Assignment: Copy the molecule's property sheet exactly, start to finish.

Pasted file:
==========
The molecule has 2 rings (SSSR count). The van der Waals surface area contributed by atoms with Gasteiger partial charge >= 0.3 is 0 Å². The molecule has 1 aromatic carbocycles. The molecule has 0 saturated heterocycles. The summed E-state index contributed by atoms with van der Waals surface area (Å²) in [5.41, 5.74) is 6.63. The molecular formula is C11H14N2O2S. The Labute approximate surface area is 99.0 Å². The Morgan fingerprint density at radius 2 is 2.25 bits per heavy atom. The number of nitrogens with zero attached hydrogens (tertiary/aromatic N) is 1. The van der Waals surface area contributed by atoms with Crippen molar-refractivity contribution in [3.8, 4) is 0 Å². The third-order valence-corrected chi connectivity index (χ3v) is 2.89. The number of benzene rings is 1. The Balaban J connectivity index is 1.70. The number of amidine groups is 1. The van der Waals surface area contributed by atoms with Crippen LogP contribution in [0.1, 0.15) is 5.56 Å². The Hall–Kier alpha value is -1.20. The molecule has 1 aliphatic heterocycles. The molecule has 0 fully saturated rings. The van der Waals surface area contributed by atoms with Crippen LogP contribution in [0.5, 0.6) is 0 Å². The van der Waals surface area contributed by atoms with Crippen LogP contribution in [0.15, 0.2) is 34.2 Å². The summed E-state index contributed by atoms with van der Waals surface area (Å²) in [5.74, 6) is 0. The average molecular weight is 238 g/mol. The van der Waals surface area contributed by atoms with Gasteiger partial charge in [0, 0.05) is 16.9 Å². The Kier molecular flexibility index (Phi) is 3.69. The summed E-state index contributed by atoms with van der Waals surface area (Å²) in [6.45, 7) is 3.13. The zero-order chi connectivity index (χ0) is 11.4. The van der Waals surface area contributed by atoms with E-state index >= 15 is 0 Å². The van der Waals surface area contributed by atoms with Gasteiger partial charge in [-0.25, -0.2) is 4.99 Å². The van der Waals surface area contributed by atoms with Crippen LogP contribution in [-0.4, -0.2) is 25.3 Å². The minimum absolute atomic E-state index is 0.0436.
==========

The molecule has 2 rings (SSSR count). The van der Waals surface area contributed by atoms with Gasteiger partial charge >= 0.3 is 0 Å². The molecule has 1 aromatic carbocycles. The molecule has 0 saturated heterocycles. The summed E-state index contributed by atoms with van der Waals surface area (Å²) in [5.41, 5.74) is 6.63. The molecular formula is C11H14N2O2S. The Labute approximate surface area is 99.0 Å². The Morgan fingerprint density at radius 2 is 2.25 bits per heavy atom. The number of nitrogens with zero attached hydrogens (tertiary/aromatic N) is 1. The van der Waals surface area contributed by atoms with Crippen molar-refractivity contribution in [3.8, 4) is 0 Å². The third-order valence-corrected chi connectivity index (χ3v) is 2.89. The number of benzene rings is 1. The Balaban J connectivity index is 1.70. The number of amidine groups is 1. The van der Waals surface area contributed by atoms with Crippen LogP contribution in [0.1, 0.15) is 5.56 Å². The Hall–Kier alpha value is -1.20. The molecule has 1 aliphatic heterocycles. The molecule has 0 fully saturated rings. The van der Waals surface area contributed by atoms with Crippen LogP contribution in [0.5, 0.6) is 0 Å². The van der Waals surface area contributed by atoms with Crippen LogP contribution in [0.15, 0.2) is 34.2 Å². The summed E-state index contributed by atoms with van der Waals surface area (Å²) in [5.74, 6) is 0. The average molecular weight is 238 g/mol. The van der Waals surface area contributed by atoms with Gasteiger partial charge in [0, 0.05) is 16.9 Å². The Kier molecular flexibility index (Phi) is 3.69. The summed E-state index contributed by atoms with van der Waals surface area (Å²) in [6.45, 7) is 3.13. The zero-order chi connectivity index (χ0) is 11.4. The van der Waals surface area contributed by atoms with E-state index >= 15 is 0 Å². The van der Waals surface area contributed by atoms with Gasteiger partial charge in [-0.25, -0.2) is 4.99 Å². The van der Waals surface area contributed by atoms with Crippen LogP contribution in [-0.4, -0.2) is 25.3 Å². The minimum absolute atomic E-state index is 0.0436.